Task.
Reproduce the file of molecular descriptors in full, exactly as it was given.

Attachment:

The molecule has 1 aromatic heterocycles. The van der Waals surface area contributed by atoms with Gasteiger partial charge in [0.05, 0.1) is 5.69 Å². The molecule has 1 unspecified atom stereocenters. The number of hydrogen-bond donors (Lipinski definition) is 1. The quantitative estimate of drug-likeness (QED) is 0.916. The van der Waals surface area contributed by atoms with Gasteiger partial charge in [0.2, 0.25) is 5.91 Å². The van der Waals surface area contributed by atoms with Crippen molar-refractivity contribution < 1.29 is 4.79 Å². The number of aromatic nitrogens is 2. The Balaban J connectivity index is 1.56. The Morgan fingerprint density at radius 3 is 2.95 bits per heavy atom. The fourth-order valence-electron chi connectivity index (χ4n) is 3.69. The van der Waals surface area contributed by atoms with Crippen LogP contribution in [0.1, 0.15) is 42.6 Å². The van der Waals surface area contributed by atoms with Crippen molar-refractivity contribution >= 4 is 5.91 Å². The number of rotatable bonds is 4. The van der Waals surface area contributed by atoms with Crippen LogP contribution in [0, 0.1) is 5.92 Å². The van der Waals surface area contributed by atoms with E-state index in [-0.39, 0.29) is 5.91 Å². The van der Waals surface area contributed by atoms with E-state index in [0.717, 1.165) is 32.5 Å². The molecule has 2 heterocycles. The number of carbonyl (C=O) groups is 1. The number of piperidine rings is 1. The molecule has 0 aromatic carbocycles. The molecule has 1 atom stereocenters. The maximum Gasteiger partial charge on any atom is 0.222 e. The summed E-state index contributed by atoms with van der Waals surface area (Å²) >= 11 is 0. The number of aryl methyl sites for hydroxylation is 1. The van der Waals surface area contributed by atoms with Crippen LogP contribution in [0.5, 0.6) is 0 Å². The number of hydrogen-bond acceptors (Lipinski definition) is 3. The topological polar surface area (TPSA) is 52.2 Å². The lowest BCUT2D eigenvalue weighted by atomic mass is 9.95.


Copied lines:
The molecule has 1 aromatic heterocycles. The van der Waals surface area contributed by atoms with Gasteiger partial charge in [0.05, 0.1) is 5.69 Å². The molecule has 1 unspecified atom stereocenters. The number of hydrogen-bond donors (Lipinski definition) is 1. The quantitative estimate of drug-likeness (QED) is 0.916. The van der Waals surface area contributed by atoms with Gasteiger partial charge in [0.2, 0.25) is 5.91 Å². The van der Waals surface area contributed by atoms with Crippen molar-refractivity contribution < 1.29 is 4.79 Å². The number of aromatic nitrogens is 2. The Balaban J connectivity index is 1.56. The Morgan fingerprint density at radius 3 is 2.95 bits per heavy atom. The fourth-order valence-electron chi connectivity index (χ4n) is 3.69. The van der Waals surface area contributed by atoms with Crippen LogP contribution in [0.1, 0.15) is 42.6 Å². The van der Waals surface area contributed by atoms with Crippen molar-refractivity contribution >= 4 is 5.91 Å². The number of rotatable bonds is 4. The van der Waals surface area contributed by atoms with Crippen LogP contribution in [0, 0.1) is 5.92 Å². The van der Waals surface area contributed by atoms with E-state index in [-0.39, 0.29) is 5.91 Å². The van der Waals surface area contributed by atoms with E-state index in [0.717, 1.165) is 32.5 Å². The molecule has 2 heterocycles. The number of carbonyl (C=O) groups is 1. The number of piperidine rings is 1. The molecule has 0 aromatic carbocycles. The molecule has 1 atom stereocenters. The maximum Gasteiger partial charge on any atom is 0.222 e. The summed E-state index contributed by atoms with van der Waals surface area (Å²) >= 11 is 0. The number of aryl methyl sites for hydroxylation is 1. The van der Waals surface area contributed by atoms with Crippen LogP contribution in [0.5, 0.6) is 0 Å². The number of hydrogen-bond acceptors (Lipinski definition) is 3. The topological polar surface area (TPSA) is 52.2 Å². The lowest BCUT2D eigenvalue weighted by atomic mass is 9.95.